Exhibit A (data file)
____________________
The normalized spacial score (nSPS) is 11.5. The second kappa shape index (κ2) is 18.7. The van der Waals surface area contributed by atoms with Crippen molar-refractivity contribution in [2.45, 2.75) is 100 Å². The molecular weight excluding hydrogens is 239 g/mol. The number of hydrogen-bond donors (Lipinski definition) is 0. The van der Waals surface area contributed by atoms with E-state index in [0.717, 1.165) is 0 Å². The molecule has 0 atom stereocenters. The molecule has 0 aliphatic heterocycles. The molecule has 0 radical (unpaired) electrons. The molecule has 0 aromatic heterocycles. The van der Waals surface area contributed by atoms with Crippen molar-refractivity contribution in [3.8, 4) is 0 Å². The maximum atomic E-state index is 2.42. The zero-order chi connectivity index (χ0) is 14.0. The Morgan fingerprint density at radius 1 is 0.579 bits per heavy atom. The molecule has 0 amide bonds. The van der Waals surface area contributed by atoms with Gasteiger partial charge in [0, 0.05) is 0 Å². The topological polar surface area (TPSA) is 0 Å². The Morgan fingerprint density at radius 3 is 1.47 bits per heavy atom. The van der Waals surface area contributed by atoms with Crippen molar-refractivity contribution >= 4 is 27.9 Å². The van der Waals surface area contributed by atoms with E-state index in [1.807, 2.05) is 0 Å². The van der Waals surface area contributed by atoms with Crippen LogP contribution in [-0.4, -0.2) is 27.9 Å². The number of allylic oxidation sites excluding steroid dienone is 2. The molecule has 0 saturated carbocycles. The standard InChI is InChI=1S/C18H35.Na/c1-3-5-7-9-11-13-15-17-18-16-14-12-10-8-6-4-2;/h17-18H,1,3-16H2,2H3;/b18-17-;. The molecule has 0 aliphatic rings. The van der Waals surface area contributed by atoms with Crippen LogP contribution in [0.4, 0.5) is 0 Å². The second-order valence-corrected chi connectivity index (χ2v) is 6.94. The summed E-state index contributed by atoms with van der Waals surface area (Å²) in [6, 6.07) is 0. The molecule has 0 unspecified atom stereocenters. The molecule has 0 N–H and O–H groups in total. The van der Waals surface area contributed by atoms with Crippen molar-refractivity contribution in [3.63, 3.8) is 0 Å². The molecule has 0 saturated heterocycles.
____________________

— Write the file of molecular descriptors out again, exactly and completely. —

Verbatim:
The normalized spacial score (nSPS) is 11.5. The second kappa shape index (κ2) is 18.7. The van der Waals surface area contributed by atoms with Crippen molar-refractivity contribution in [2.45, 2.75) is 100 Å². The molecular weight excluding hydrogens is 239 g/mol. The number of hydrogen-bond donors (Lipinski definition) is 0. The van der Waals surface area contributed by atoms with E-state index in [0.717, 1.165) is 0 Å². The molecule has 0 atom stereocenters. The molecule has 0 aliphatic heterocycles. The molecule has 0 radical (unpaired) electrons. The molecule has 0 aromatic heterocycles. The van der Waals surface area contributed by atoms with Crippen molar-refractivity contribution in [3.8, 4) is 0 Å². The maximum atomic E-state index is 2.42. The zero-order chi connectivity index (χ0) is 14.0. The Morgan fingerprint density at radius 1 is 0.579 bits per heavy atom. The molecule has 0 amide bonds. The van der Waals surface area contributed by atoms with Gasteiger partial charge in [0, 0.05) is 0 Å². The topological polar surface area (TPSA) is 0 Å². The Morgan fingerprint density at radius 3 is 1.47 bits per heavy atom. The van der Waals surface area contributed by atoms with Crippen molar-refractivity contribution >= 4 is 27.9 Å². The van der Waals surface area contributed by atoms with E-state index in [1.807, 2.05) is 0 Å². The van der Waals surface area contributed by atoms with Crippen LogP contribution in [-0.4, -0.2) is 27.9 Å². The number of allylic oxidation sites excluding steroid dienone is 2. The molecule has 0 saturated carbocycles. The standard InChI is InChI=1S/C18H35.Na/c1-3-5-7-9-11-13-15-17-18-16-14-12-10-8-6-4-2;/h17-18H,1,3-16H2,2H3;/b18-17-;. The molecule has 0 aliphatic rings. The van der Waals surface area contributed by atoms with Crippen LogP contribution in [0.4, 0.5) is 0 Å². The second-order valence-corrected chi connectivity index (χ2v) is 6.94. The summed E-state index contributed by atoms with van der Waals surface area (Å²) in [6, 6.07) is 0. The molecule has 0 unspecified atom stereocenters. The molecule has 0 N–H and O–H groups in total. The van der Waals surface area contributed by atoms with Crippen molar-refractivity contribution in [3.63, 3.8) is 0 Å². The molecule has 0 saturated heterocycles.